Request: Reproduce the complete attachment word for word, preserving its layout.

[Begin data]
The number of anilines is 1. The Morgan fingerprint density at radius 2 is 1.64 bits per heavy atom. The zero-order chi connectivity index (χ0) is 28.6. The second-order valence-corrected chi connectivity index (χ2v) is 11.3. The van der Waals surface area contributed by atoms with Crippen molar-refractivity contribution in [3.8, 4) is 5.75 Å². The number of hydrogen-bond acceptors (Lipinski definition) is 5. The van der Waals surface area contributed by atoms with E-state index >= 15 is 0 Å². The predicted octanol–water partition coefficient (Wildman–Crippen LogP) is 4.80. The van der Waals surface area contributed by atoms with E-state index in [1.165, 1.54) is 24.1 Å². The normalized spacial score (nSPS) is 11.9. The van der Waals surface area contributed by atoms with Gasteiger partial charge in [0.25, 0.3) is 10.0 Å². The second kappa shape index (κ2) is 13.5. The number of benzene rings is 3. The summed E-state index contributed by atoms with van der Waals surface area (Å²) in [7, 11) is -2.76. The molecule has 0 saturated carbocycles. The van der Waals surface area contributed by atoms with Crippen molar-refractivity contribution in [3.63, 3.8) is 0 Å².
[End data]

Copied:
The number of anilines is 1. The Morgan fingerprint density at radius 2 is 1.64 bits per heavy atom. The zero-order chi connectivity index (χ0) is 28.6. The second-order valence-corrected chi connectivity index (χ2v) is 11.3. The van der Waals surface area contributed by atoms with Crippen molar-refractivity contribution in [3.8, 4) is 5.75 Å². The number of hydrogen-bond acceptors (Lipinski definition) is 5. The van der Waals surface area contributed by atoms with E-state index >= 15 is 0 Å². The predicted octanol–water partition coefficient (Wildman–Crippen LogP) is 4.80. The van der Waals surface area contributed by atoms with E-state index in [1.165, 1.54) is 24.1 Å². The normalized spacial score (nSPS) is 11.9. The van der Waals surface area contributed by atoms with Gasteiger partial charge in [0.25, 0.3) is 10.0 Å². The second kappa shape index (κ2) is 13.5. The number of benzene rings is 3. The summed E-state index contributed by atoms with van der Waals surface area (Å²) in [7, 11) is -2.76. The molecule has 0 saturated carbocycles. The van der Waals surface area contributed by atoms with Crippen molar-refractivity contribution in [3.63, 3.8) is 0 Å².